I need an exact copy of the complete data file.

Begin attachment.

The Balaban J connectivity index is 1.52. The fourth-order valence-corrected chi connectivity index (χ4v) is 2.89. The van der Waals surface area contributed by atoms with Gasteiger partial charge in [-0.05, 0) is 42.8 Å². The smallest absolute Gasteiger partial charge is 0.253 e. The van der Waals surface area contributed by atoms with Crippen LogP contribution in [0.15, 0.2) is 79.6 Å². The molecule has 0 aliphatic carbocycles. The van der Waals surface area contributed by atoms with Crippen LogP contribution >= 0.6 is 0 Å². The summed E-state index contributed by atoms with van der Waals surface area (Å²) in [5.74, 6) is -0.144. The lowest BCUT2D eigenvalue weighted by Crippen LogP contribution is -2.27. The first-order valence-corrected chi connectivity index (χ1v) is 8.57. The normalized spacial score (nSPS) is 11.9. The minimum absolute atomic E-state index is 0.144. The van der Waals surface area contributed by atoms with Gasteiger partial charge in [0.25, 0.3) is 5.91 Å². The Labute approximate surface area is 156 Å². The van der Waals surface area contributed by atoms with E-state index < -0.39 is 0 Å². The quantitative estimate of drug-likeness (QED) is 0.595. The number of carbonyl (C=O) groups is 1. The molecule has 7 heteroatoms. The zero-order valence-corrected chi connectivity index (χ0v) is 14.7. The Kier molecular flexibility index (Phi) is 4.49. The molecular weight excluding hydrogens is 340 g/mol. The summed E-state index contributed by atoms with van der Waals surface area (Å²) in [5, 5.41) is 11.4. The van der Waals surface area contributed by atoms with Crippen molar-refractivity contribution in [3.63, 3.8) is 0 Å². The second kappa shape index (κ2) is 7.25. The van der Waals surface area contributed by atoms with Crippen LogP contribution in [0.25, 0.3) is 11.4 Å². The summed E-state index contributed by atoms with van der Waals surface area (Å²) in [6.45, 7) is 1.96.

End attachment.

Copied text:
The Balaban J connectivity index is 1.52. The fourth-order valence-corrected chi connectivity index (χ4v) is 2.89. The van der Waals surface area contributed by atoms with Gasteiger partial charge in [-0.05, 0) is 42.8 Å². The smallest absolute Gasteiger partial charge is 0.253 e. The van der Waals surface area contributed by atoms with Crippen LogP contribution in [0.15, 0.2) is 79.6 Å². The molecule has 0 aliphatic carbocycles. The van der Waals surface area contributed by atoms with Crippen LogP contribution >= 0.6 is 0 Å². The summed E-state index contributed by atoms with van der Waals surface area (Å²) in [5.74, 6) is -0.144. The lowest BCUT2D eigenvalue weighted by Crippen LogP contribution is -2.27. The first-order valence-corrected chi connectivity index (χ1v) is 8.57. The normalized spacial score (nSPS) is 11.9. The minimum absolute atomic E-state index is 0.144. The van der Waals surface area contributed by atoms with Gasteiger partial charge in [0.25, 0.3) is 5.91 Å². The Labute approximate surface area is 156 Å². The van der Waals surface area contributed by atoms with E-state index < -0.39 is 0 Å². The quantitative estimate of drug-likeness (QED) is 0.595. The number of carbonyl (C=O) groups is 1. The molecule has 7 heteroatoms. The zero-order valence-corrected chi connectivity index (χ0v) is 14.7. The Kier molecular flexibility index (Phi) is 4.49. The molecular weight excluding hydrogens is 340 g/mol. The summed E-state index contributed by atoms with van der Waals surface area (Å²) in [5, 5.41) is 11.4. The van der Waals surface area contributed by atoms with Crippen molar-refractivity contribution in [3.63, 3.8) is 0 Å². The second kappa shape index (κ2) is 7.25. The van der Waals surface area contributed by atoms with Crippen LogP contribution in [0.25, 0.3) is 11.4 Å². The summed E-state index contributed by atoms with van der Waals surface area (Å²) in [6.45, 7) is 1.96.